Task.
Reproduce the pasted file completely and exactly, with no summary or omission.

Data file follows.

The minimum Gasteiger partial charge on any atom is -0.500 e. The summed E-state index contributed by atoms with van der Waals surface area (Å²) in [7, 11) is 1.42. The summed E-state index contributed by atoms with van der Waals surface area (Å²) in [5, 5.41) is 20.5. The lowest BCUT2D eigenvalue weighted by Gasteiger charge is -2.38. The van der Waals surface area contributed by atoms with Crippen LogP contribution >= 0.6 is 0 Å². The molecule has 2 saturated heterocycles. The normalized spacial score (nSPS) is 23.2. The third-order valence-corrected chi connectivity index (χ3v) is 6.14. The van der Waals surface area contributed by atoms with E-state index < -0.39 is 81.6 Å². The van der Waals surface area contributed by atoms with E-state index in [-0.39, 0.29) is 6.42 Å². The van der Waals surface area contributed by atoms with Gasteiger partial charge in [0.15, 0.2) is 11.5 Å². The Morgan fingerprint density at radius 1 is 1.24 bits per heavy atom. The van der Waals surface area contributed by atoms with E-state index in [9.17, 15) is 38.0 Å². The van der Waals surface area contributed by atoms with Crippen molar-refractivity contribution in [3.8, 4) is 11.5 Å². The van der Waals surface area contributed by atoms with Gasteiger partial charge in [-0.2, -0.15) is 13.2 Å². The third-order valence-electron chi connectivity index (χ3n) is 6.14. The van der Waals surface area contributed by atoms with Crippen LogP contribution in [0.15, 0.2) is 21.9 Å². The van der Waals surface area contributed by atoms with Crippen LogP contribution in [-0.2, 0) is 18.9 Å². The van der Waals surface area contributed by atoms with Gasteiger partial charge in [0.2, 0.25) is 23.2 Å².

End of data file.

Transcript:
The minimum Gasteiger partial charge on any atom is -0.500 e. The summed E-state index contributed by atoms with van der Waals surface area (Å²) in [7, 11) is 1.42. The summed E-state index contributed by atoms with van der Waals surface area (Å²) in [5, 5.41) is 20.5. The lowest BCUT2D eigenvalue weighted by Gasteiger charge is -2.38. The van der Waals surface area contributed by atoms with Crippen LogP contribution >= 0.6 is 0 Å². The molecule has 2 saturated heterocycles. The normalized spacial score (nSPS) is 23.2. The third-order valence-corrected chi connectivity index (χ3v) is 6.14. The van der Waals surface area contributed by atoms with E-state index < -0.39 is 81.6 Å². The van der Waals surface area contributed by atoms with E-state index in [-0.39, 0.29) is 6.42 Å². The van der Waals surface area contributed by atoms with Gasteiger partial charge in [0.15, 0.2) is 11.5 Å². The Morgan fingerprint density at radius 1 is 1.24 bits per heavy atom. The van der Waals surface area contributed by atoms with E-state index in [9.17, 15) is 38.0 Å². The van der Waals surface area contributed by atoms with Crippen molar-refractivity contribution in [3.8, 4) is 11.5 Å². The van der Waals surface area contributed by atoms with Gasteiger partial charge in [-0.2, -0.15) is 13.2 Å². The third-order valence-electron chi connectivity index (χ3n) is 6.14. The van der Waals surface area contributed by atoms with Crippen LogP contribution in [0.15, 0.2) is 21.9 Å². The van der Waals surface area contributed by atoms with Crippen LogP contribution in [-0.2, 0) is 18.9 Å². The van der Waals surface area contributed by atoms with Gasteiger partial charge in [0.2, 0.25) is 23.2 Å².